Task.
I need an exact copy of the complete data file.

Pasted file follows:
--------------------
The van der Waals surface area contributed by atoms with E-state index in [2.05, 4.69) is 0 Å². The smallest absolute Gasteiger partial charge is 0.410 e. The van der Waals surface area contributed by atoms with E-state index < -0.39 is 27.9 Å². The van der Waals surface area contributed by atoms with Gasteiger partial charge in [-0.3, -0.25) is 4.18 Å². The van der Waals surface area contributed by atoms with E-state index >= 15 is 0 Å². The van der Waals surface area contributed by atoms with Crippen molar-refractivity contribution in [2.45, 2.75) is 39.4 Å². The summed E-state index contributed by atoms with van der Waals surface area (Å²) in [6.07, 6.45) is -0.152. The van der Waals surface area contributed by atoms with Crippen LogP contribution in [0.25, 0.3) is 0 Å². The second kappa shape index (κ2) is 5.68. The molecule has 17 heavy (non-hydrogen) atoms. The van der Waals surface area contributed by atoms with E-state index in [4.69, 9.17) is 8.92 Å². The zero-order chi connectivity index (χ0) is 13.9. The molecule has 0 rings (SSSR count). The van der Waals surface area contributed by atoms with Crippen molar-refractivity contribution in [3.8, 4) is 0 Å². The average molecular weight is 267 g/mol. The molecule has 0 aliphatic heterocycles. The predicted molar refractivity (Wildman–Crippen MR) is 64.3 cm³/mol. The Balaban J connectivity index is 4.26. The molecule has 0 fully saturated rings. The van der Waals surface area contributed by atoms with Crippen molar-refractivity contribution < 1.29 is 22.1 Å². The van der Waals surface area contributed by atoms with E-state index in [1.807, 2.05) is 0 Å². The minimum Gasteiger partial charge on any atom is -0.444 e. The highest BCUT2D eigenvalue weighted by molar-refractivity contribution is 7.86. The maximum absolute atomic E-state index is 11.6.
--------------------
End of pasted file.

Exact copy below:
The van der Waals surface area contributed by atoms with E-state index in [2.05, 4.69) is 0 Å². The smallest absolute Gasteiger partial charge is 0.410 e. The van der Waals surface area contributed by atoms with E-state index < -0.39 is 27.9 Å². The van der Waals surface area contributed by atoms with Gasteiger partial charge in [-0.3, -0.25) is 4.18 Å². The van der Waals surface area contributed by atoms with E-state index >= 15 is 0 Å². The van der Waals surface area contributed by atoms with Crippen molar-refractivity contribution in [2.45, 2.75) is 39.4 Å². The summed E-state index contributed by atoms with van der Waals surface area (Å²) in [6.07, 6.45) is -0.152. The van der Waals surface area contributed by atoms with Crippen LogP contribution in [0.25, 0.3) is 0 Å². The second kappa shape index (κ2) is 5.68. The molecule has 17 heavy (non-hydrogen) atoms. The van der Waals surface area contributed by atoms with E-state index in [4.69, 9.17) is 8.92 Å². The zero-order chi connectivity index (χ0) is 13.9. The molecule has 0 rings (SSSR count). The van der Waals surface area contributed by atoms with Crippen molar-refractivity contribution in [3.8, 4) is 0 Å². The average molecular weight is 267 g/mol. The molecule has 0 aliphatic heterocycles. The predicted molar refractivity (Wildman–Crippen MR) is 64.3 cm³/mol. The Balaban J connectivity index is 4.26. The molecule has 0 fully saturated rings. The van der Waals surface area contributed by atoms with Crippen molar-refractivity contribution < 1.29 is 22.1 Å². The van der Waals surface area contributed by atoms with E-state index in [1.807, 2.05) is 0 Å². The minimum Gasteiger partial charge on any atom is -0.444 e. The highest BCUT2D eigenvalue weighted by molar-refractivity contribution is 7.86. The maximum absolute atomic E-state index is 11.6.